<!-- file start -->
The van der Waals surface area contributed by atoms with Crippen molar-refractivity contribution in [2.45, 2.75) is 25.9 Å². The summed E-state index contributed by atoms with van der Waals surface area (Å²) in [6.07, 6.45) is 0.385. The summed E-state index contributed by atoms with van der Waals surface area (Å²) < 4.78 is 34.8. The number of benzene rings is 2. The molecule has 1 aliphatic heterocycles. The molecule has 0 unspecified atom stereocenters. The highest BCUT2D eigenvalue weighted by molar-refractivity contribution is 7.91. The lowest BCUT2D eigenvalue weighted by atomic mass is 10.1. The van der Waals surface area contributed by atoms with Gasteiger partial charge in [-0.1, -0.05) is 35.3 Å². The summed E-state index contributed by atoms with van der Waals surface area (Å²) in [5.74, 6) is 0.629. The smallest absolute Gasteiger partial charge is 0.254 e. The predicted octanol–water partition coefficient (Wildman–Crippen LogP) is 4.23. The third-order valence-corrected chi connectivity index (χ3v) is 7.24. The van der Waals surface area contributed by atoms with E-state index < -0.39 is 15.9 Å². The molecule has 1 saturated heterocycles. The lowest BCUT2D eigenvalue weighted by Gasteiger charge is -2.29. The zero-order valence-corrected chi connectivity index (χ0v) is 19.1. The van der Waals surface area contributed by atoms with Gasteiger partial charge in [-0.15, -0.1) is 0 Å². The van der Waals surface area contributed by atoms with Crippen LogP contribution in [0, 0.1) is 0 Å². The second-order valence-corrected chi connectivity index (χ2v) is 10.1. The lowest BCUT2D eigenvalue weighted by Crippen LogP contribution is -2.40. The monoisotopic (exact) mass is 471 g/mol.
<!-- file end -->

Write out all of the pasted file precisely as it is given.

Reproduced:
The van der Waals surface area contributed by atoms with Crippen molar-refractivity contribution in [2.45, 2.75) is 25.9 Å². The summed E-state index contributed by atoms with van der Waals surface area (Å²) in [6.07, 6.45) is 0.385. The summed E-state index contributed by atoms with van der Waals surface area (Å²) < 4.78 is 34.8. The number of benzene rings is 2. The molecule has 1 aliphatic heterocycles. The molecule has 0 unspecified atom stereocenters. The highest BCUT2D eigenvalue weighted by molar-refractivity contribution is 7.91. The lowest BCUT2D eigenvalue weighted by atomic mass is 10.1. The van der Waals surface area contributed by atoms with Gasteiger partial charge in [-0.1, -0.05) is 35.3 Å². The summed E-state index contributed by atoms with van der Waals surface area (Å²) in [5.74, 6) is 0.629. The smallest absolute Gasteiger partial charge is 0.254 e. The predicted octanol–water partition coefficient (Wildman–Crippen LogP) is 4.23. The third-order valence-corrected chi connectivity index (χ3v) is 7.24. The van der Waals surface area contributed by atoms with E-state index < -0.39 is 15.9 Å². The molecule has 1 saturated heterocycles. The lowest BCUT2D eigenvalue weighted by Gasteiger charge is -2.29. The zero-order valence-corrected chi connectivity index (χ0v) is 19.1. The van der Waals surface area contributed by atoms with Gasteiger partial charge in [-0.15, -0.1) is 0 Å². The van der Waals surface area contributed by atoms with Crippen LogP contribution in [0, 0.1) is 0 Å². The second-order valence-corrected chi connectivity index (χ2v) is 10.1. The lowest BCUT2D eigenvalue weighted by Crippen LogP contribution is -2.40. The monoisotopic (exact) mass is 471 g/mol.